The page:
Wednesday 18 August 2010

Ginger Snaps

“Our little girl is a young woman now.”
 After I read about Diablo Cody saying that „Jennifer’s Body“ would have inspired her to create if she had seen it as a teenager, I went back to the movie and tried to figure out which aspects of it exactly are supposed to tie in with the essential idea of riot grrrl: and none did. I don’t find it empowering. I don’t find it a particularly apt insight into how complex relationships between teenage girls can be. I think it succeeds on the level of being ironic about the objectification of the titular character, and the actress portraying her, but beyond that I didn’t feel particularly inspired at all.
Then I saw “Ginger Snaps”. I knew that this little Canadian film from 2000 existed, but somehow I had myself convinced that it would be a different movie somehow, one that would hold no interest for me at all. The thing is: “Ginger Snaps” is exactly the kind of movie Diablo Cody describes when she talks about “Jennifer’s Body”. There are two sisters, Brigitte (Emily Perkins) and Ginger (Katharine Isabell), a year apart (15 and 16) but in the same grade, since Brigitte skipped one. They have a very tight bond – mostly over the fact that both of them abhor the idea of the physical reality of being a woman, while their mother anxiously awaits the onset of their first period. The film presents several reasons for this: they detest the teenage girls in their school who are only interested in boys and make them outsiders (instead of hanging out with their peers, they make movies and photos of fake suicide attempts à la “Harold and Maude”). This bond is the one thing connecting them against a seemingly unwelcoming world of people who don’t understand them at all, especially their parents (“United against life as we know it.”).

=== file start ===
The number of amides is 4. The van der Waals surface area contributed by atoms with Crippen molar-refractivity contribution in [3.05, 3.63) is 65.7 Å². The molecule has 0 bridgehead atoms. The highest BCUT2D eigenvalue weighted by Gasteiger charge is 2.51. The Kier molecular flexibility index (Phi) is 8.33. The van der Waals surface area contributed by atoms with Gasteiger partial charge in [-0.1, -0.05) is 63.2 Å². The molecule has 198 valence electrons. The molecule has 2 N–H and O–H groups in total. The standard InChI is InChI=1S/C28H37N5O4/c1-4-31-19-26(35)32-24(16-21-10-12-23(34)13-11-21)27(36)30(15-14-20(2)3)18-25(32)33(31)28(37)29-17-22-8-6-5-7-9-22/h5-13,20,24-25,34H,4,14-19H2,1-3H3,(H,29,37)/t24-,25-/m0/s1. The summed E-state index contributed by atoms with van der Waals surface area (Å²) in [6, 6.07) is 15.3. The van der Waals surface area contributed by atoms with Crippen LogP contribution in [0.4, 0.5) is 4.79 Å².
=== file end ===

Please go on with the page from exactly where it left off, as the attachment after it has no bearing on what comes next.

Then, two things happen at once: Ginger gets her first period, which drives a wedge between the two sisters, and she gets bitten by a monster. The changes she goes through coalesce – Ginger suddenly understands that getting attention by the boys means power and she enjoys that, and while she struggles to hide the physical evidence of turning into a werewolf (most painfully, a tail and body hair), she also discovers an unfortunate appetite for tearing living things apart (“I get this ache, and I thought it was for sex”, she says at one point, but it’s not). The metaphor works because ultimately, becoming a werewolf is like catching a transmitted disease, and Ginger passes it on through unprotected sex.
The tagline of “Jennifer’s Body”, “Hell is a teenage girl”, is realized here, and “Ginger Snaps” has a more elegant way of drawing parallels between the two. Nobody suspects that the terror that is now haunting the neighbourhood has its roots in the behaviour of a teenage girl, because “A girl can only be a slut, a bitch, a tease, or the virgin next door.” – but not a monster that tears things to pieces.
Brigitte tries saving her sister, but she fails ultimately and becomes exactly the same thing, in a way fulfilling the promise of being together forever.

2000, directed by John Fawcett, starring Emily Perkins, Katharine Isabelle, Kris Lemche, Mimi Rogers, Jesse Moss, John Bourgeois, Peter Keleghan.

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